Almost any recipe that calls for something to be baked in the oven lists the first step as “Preheat the oven to ______.”
But if you’re trying to conserve propane or keep heat out of the boat, do you really need to preheat? Just what good does it do?
Well, it obviously heats up the oven. But not just the air in the oven — preheating also heats up the walls (and your baking stone, if you use one). And heating up the walls and baking stone are what make the oven quickly return to temperature when you open up the door and let all that nice hot air out.
Okay, you’re saying, but why should I care about the oven quickly returning to temperature? Can’t I just bake things a little longer?
That’s a yes and no. Many foods don’t care if they are put into a hot oven while others do. Here are the general guidelines, but use your own judgment in applying these to a specific recipe:
- Most vegetables, casseroles and meats such as roasts don’t need a preheated oven.
- In general, baked goods with yeast or baking powder DO need a preheated oven or they won’t rise as expected. This includes breads, biscuits, cakes and cookies.
- Yeast breads won’t be a total disaster if put into a cold oven and will rise somewhat as the oven comes up to temperature. However, putting yeast dough into a hot oven gives it a little final “poof” of rising, called “oven spring.” All else being equal, this separates “good” bread from “great.”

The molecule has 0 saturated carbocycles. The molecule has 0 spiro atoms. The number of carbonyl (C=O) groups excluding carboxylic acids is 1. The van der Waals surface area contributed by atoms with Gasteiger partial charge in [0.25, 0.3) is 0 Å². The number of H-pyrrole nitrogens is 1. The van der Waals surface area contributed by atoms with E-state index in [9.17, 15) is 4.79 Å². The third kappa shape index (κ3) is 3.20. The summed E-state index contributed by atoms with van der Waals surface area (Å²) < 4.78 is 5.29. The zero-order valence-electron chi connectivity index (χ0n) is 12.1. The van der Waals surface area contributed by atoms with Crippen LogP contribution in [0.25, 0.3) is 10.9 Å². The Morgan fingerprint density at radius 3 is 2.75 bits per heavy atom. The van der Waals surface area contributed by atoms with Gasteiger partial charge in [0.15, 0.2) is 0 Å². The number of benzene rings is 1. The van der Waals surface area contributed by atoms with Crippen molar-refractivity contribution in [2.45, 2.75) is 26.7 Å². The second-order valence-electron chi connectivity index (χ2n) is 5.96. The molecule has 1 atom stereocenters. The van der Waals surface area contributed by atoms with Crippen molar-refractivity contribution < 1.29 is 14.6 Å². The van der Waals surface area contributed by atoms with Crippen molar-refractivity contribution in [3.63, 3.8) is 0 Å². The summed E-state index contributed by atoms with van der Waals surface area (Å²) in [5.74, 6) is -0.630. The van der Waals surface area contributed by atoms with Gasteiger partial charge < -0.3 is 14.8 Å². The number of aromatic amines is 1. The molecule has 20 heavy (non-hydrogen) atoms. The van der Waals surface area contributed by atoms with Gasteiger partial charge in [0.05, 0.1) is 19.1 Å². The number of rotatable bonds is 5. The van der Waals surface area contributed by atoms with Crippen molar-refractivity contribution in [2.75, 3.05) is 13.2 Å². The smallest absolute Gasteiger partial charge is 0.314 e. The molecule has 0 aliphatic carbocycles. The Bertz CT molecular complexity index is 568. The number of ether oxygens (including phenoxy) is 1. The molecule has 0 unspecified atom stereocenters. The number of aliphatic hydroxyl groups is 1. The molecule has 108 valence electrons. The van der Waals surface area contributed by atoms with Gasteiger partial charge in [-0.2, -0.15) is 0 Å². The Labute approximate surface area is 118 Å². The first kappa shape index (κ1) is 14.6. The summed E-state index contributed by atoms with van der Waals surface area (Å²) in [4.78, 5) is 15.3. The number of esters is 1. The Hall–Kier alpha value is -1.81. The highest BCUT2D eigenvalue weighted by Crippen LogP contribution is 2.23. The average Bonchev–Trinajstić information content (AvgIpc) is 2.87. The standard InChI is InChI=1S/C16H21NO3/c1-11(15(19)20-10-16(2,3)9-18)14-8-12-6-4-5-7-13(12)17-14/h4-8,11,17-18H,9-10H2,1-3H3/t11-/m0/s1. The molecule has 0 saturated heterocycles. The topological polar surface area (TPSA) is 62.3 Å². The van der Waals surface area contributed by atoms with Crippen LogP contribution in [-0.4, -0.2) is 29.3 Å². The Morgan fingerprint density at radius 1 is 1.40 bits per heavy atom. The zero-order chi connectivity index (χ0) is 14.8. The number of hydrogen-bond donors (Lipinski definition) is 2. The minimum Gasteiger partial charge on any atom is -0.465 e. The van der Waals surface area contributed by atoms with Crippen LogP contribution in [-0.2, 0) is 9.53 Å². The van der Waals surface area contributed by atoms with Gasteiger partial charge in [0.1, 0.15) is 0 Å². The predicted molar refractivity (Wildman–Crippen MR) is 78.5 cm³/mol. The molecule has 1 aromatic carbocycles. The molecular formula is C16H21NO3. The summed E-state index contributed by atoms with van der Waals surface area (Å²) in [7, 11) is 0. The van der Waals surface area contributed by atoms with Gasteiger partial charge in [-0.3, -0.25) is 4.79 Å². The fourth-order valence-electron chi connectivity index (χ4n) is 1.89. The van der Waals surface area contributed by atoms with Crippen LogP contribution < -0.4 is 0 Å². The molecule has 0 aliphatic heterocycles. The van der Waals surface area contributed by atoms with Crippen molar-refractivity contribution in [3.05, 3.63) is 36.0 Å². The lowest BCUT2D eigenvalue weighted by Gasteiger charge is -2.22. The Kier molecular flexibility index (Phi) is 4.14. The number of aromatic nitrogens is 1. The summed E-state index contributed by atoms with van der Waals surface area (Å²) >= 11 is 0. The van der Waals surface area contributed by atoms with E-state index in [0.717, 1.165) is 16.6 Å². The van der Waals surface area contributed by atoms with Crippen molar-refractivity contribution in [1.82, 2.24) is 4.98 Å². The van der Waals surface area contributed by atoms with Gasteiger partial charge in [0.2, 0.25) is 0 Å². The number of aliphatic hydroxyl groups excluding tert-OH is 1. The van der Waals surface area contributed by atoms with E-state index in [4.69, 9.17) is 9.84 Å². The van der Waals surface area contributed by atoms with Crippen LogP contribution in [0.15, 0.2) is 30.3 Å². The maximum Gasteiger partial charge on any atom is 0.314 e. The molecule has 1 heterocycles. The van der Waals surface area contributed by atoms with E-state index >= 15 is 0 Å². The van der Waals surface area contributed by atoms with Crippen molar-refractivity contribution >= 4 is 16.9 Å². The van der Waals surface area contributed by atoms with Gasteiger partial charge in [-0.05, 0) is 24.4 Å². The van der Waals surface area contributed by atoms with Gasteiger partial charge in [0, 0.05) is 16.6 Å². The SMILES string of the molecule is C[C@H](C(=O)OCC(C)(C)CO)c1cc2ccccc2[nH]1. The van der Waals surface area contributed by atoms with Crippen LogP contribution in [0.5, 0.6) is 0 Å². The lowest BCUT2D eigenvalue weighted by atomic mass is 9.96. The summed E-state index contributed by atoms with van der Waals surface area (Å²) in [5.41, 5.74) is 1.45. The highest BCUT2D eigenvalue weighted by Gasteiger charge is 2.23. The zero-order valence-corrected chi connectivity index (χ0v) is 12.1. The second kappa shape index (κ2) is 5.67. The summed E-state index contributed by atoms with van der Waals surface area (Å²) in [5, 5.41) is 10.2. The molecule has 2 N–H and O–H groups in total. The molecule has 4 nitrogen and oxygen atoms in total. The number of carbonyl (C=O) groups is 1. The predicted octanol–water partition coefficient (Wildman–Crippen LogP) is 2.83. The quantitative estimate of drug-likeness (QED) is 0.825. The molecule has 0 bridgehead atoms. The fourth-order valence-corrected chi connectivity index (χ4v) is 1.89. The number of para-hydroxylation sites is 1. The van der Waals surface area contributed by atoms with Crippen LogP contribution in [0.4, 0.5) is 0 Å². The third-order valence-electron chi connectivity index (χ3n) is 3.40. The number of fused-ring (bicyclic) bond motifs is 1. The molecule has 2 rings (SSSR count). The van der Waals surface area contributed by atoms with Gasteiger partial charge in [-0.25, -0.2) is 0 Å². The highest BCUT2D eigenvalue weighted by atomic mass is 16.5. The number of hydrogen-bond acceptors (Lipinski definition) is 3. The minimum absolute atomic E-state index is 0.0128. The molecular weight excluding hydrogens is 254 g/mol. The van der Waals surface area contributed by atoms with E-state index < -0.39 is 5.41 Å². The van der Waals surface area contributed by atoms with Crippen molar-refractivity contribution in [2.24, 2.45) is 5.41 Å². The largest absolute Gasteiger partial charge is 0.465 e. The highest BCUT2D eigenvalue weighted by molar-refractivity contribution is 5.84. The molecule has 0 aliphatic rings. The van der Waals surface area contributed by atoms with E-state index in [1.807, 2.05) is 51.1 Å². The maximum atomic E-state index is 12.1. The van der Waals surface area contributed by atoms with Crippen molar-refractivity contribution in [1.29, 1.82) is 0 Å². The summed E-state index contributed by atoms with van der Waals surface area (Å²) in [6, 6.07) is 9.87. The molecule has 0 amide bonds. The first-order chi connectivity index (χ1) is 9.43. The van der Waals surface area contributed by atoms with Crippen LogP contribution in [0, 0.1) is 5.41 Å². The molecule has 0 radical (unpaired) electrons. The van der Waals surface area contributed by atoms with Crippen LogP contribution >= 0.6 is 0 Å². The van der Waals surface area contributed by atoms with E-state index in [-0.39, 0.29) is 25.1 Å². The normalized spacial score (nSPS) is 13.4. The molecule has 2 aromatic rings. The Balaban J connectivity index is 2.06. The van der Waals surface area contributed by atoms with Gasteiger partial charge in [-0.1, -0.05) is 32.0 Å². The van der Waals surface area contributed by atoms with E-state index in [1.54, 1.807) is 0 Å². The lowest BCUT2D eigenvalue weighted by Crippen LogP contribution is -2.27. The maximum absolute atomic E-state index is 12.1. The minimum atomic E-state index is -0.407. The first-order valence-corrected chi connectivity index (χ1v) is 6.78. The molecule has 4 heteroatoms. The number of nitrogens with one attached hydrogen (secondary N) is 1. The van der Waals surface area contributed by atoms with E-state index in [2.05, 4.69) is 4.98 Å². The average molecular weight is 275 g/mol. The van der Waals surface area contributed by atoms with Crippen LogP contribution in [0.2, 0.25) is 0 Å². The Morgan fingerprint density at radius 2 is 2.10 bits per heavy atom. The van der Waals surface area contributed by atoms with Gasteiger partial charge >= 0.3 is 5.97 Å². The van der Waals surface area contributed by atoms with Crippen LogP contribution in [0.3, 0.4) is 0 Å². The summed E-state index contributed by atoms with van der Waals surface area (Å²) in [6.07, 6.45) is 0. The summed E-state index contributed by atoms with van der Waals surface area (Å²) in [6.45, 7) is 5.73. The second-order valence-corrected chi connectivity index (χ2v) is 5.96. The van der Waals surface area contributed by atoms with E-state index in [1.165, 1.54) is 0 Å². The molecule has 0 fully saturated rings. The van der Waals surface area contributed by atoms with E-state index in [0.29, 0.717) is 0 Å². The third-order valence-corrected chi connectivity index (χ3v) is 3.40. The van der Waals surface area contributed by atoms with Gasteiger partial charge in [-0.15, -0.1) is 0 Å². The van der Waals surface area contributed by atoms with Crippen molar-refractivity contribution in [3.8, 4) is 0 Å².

- Pizza absolutely needs a hot oven.
- In general, the lower the specified oven temperature, the less need for preheating. Conversely, the higher the temperature, the greater the need. Recipes that require baking at 300 degrees F. or less usually don’t need preheating; those requiring 400 degrees F. or more usually do. In between, it depends.
- Also, the longer the baking time, the less need in general for preheating; the shorter the time, the more need. Unless covered by one of the other “rules” (say, a cake), things that will be baked an hour or more don’t need a preheated oven, while things that are baked 20 minutes or less almost always do.
- Souffles, egg dishes, meringues need a preheated oven or are likely to fail.
- The broiler does need to be preheated for best results — but this usually only takes 2 to 3 minutes. You don’t need to have the whole oven preheated, just the broiler element needs to get up to its full temperature. Even with a gas (propane) unit, I’ve found that it takes a couple of minutes to really have even heat. I don’t bother to turn it on until the food is ready to go under it.
And one more “semi-related” tip: If you’re frustrated that your cookies flatten out and get dry when you bake them, raise the oven temperature by 25 to 50 degrees F., be sure that the oven is fully preheated, put the cookies on a cool cookie sheet (if still hot from a previous batch, wait until it cools) and bake for 3 to 5 minutes less. The cookies won’t spread out nearly as much and the insides will still be soft while the outside is golden.